When Bernie Ebbers’ former company, Worldcom, was on the brink of collapse in 2002, the deeply religious telecoms tycoon put in an appearance at his local Baptist church in Mississippi where he regularly attended services and taught Sunday school. Ebbers, who died this week aged 78, loudly assured the congregation that “you aren’t going to church with a crook”, notes Reuters. A federal jury in Manhattan thought otherwise – finding him guilty of orchestrating an $11bn accounting fraud – and the “Telecom Cowboy” was sent down for 25 years.
From milkman to titan
The length of the sentence shocked many at the time. But this was no ordinary corporate implosion, says the Financial Times. Until eclipsed a few years later by the collapse of Lehman Brothers, Worldcom was “the biggest bankruptcy in US history”; investors lost billions. What’s more, “the fraud undid what was seen as one of the great US business rags-to-riches stories of its era”. Ebbers spent nearly two decades transforming a tiny company originally called Long Distance Discount Service into the country’s second-largest telco after AT&T, completing more than 70 takeover deals to do it. In 1997, when it outbid BT to buy MCI for $37bn, the deal was billed as “the largest corporate merger in history”.
Ebbers was “a big man in every sense of the word”, says Sky News. He stood at six foot four inches but, typically dressed in a Stetson and cowboy boots, “looked bigger”. Born in 1941 in Edmonton, Canada, he was the son of a travelling salesman who relocated his family to the US. Young Bernie attended school on a Navajo reservation in New Mexico, later returning to Canada to take up jobs as a bouncer and milkman. Those jobs didn’t appeal, so he headed back to the US, becoming first a basketball coach and then a motel-owner in Mississippi.
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“In 1984, the opportunity do something bigger came along.” Reagan’s deregulation threw the telecoms sector open and Ebbers was invited by a member of his local prayer group to get stuck in. Ebbers realised early on that there was money to be made owning fibre-optic lines and Worldcom emerged as a major force in the internet revolution. All the while, Ebbers cultivated “the image of a simple ‘aw shucks’ Southern Baptist”. For many years he didn’t use a phone and claimed “he only sent his first email in 1999” – the year Worldcom’s stock reached a peak value of $160bn.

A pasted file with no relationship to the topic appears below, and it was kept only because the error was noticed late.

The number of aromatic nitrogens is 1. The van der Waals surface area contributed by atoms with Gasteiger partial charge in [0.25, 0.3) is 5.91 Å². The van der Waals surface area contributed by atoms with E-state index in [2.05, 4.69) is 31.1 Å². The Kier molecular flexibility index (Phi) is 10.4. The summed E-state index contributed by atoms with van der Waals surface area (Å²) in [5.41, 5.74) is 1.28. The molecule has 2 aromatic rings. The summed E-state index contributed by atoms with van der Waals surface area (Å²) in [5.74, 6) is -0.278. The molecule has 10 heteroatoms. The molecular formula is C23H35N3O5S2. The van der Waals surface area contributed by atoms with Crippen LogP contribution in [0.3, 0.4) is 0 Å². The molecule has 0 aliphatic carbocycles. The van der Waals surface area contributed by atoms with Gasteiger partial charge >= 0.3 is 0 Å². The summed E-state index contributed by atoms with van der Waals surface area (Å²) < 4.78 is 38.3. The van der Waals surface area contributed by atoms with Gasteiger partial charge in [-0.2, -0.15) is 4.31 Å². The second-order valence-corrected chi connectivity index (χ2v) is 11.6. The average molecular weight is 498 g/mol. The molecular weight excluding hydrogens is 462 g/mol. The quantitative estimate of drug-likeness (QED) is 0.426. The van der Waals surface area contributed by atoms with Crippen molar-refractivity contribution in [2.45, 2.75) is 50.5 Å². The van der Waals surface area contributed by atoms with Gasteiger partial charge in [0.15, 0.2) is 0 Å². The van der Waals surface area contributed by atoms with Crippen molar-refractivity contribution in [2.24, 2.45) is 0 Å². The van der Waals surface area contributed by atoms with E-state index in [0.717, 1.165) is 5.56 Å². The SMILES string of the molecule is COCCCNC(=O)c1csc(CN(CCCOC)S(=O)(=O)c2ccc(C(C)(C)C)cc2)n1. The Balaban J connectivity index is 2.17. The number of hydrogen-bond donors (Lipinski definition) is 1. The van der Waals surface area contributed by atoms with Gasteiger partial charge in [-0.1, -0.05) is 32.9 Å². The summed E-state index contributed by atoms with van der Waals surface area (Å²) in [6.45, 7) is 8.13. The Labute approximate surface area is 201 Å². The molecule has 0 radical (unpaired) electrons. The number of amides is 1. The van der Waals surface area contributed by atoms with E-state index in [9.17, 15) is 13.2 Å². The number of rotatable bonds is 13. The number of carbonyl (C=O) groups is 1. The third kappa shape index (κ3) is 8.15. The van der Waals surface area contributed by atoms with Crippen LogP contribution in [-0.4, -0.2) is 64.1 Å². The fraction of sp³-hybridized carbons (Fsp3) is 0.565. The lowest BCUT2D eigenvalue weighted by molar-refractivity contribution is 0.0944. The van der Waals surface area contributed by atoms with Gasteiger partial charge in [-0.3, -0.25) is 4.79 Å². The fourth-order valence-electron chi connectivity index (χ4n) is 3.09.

The ostrich defence fails
The unravelling, when it came, was swift, says the Financial Times. Ebbers’ fortunes were tied to the share price: “He had repeatedly borrowed money against the value of his Worldcom stock to buy land, other companies and yachts.” When the shares fell after the dotcom bust amid worries over its debts, Ebbers implored staff to “hit the numbers”. The upshot was that Worldcom began “flattering its earnings”. Ebbers was ousted in 2002 owing $400m to the business. At his trial he deployed the “ostrich defence” – claiming to know nothing about it. But his “folksy manner” failed to swing the jury, particularly after his CFO, Scott Sullivan, and other directors testified against him.
Ebbers, who was released from prison on compassionate grounds a month before his death, continued to protest his innocence, blaming instead “his subordinates”, says The Daily Beast. And right to the end he retained the support of many ordinary Worldcom workers. “It’s easy to portray Ebbers as a supervillain, but the reality is closer to a Shakespearean tragedy,” noted one punter this week. “His heart was in the right place, but he paid dearly for his arrogance.”
Jane writes profiles for MoneyWeek and is city editor of The Week. A former British Society of Magazine Editors editor of the year, she cut her teeth in journalism editing The Daily Telegraph’s Letters page and writing gossip for the London Evening Standard – while contributing to a kaleidoscopic range of business magazines including Personnel Today, Edge, Microscope, Computing, PC Business World, and Business & Finance.
She has edited corporate publications for accountants BDO, business psychologists YSC Consulting, and the law firm Stephenson Harwood – also enjoying a stint as a researcher for the due diligence department of a global risk advisory firm.
Her sole book to date, Stay or Go? (2016), rehearsed the arguments on both sides of the EU referendum.
She lives in north London, has a degree in modern history from Trinity College, Oxford, and is currently learning to play the drums.
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